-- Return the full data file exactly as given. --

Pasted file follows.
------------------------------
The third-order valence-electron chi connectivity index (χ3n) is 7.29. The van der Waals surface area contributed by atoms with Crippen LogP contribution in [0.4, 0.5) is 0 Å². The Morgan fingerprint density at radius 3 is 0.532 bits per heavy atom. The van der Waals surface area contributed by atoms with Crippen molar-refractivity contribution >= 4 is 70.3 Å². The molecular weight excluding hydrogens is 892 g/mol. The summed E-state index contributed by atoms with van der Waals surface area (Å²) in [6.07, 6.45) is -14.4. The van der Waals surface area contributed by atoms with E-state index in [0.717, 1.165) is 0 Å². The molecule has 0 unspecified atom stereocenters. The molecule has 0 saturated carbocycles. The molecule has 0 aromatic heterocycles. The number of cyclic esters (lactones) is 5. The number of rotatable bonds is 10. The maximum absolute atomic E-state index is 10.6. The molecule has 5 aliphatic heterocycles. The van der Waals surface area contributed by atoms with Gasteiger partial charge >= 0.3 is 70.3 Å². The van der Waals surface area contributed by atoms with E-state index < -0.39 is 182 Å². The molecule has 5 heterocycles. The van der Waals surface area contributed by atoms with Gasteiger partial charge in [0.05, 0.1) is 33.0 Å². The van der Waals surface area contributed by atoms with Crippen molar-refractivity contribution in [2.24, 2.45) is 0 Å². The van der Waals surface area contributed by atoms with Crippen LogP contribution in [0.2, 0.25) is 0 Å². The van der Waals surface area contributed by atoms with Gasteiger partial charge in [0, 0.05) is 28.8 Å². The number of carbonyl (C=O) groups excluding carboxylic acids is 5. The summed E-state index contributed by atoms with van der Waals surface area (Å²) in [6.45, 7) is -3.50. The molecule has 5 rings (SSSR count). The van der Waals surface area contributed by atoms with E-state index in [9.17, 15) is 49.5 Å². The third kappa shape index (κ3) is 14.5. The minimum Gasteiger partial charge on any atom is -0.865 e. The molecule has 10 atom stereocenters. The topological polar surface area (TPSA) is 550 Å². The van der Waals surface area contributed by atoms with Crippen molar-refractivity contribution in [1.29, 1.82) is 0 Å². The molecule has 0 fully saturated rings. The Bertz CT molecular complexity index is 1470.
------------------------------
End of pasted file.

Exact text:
The third-order valence-electron chi connectivity index (χ3n) is 7.29. The van der Waals surface area contributed by atoms with Crippen LogP contribution in [0.4, 0.5) is 0 Å². The Morgan fingerprint density at radius 3 is 0.532 bits per heavy atom. The van der Waals surface area contributed by atoms with Crippen molar-refractivity contribution >= 4 is 70.3 Å². The molecular weight excluding hydrogens is 892 g/mol. The summed E-state index contributed by atoms with van der Waals surface area (Å²) in [6.07, 6.45) is -14.4. The van der Waals surface area contributed by atoms with E-state index in [0.717, 1.165) is 0 Å². The molecule has 0 unspecified atom stereocenters. The molecule has 0 saturated carbocycles. The molecule has 0 aromatic heterocycles. The number of cyclic esters (lactones) is 5. The number of rotatable bonds is 10. The maximum absolute atomic E-state index is 10.6. The molecule has 5 aliphatic heterocycles. The van der Waals surface area contributed by atoms with Gasteiger partial charge >= 0.3 is 70.3 Å². The van der Waals surface area contributed by atoms with E-state index < -0.39 is 182 Å². The molecule has 5 heterocycles. The van der Waals surface area contributed by atoms with Gasteiger partial charge in [0.05, 0.1) is 33.0 Å². The van der Waals surface area contributed by atoms with Crippen molar-refractivity contribution in [2.24, 2.45) is 0 Å². The van der Waals surface area contributed by atoms with Crippen LogP contribution in [0.2, 0.25) is 0 Å². The van der Waals surface area contributed by atoms with Gasteiger partial charge in [0, 0.05) is 28.8 Å². The number of carbonyl (C=O) groups excluding carboxylic acids is 5. The summed E-state index contributed by atoms with van der Waals surface area (Å²) in [6.45, 7) is -3.50. The molecule has 5 rings (SSSR count). The van der Waals surface area contributed by atoms with E-state index in [9.17, 15) is 49.5 Å². The third kappa shape index (κ3) is 14.5. The minimum Gasteiger partial charge on any atom is -0.865 e. The molecule has 10 atom stereocenters. The topological polar surface area (TPSA) is 550 Å². The van der Waals surface area contributed by atoms with Crippen molar-refractivity contribution in [1.29, 1.82) is 0 Å². The molecule has 0 fully saturated rings. The Bertz CT molecular complexity index is 1470.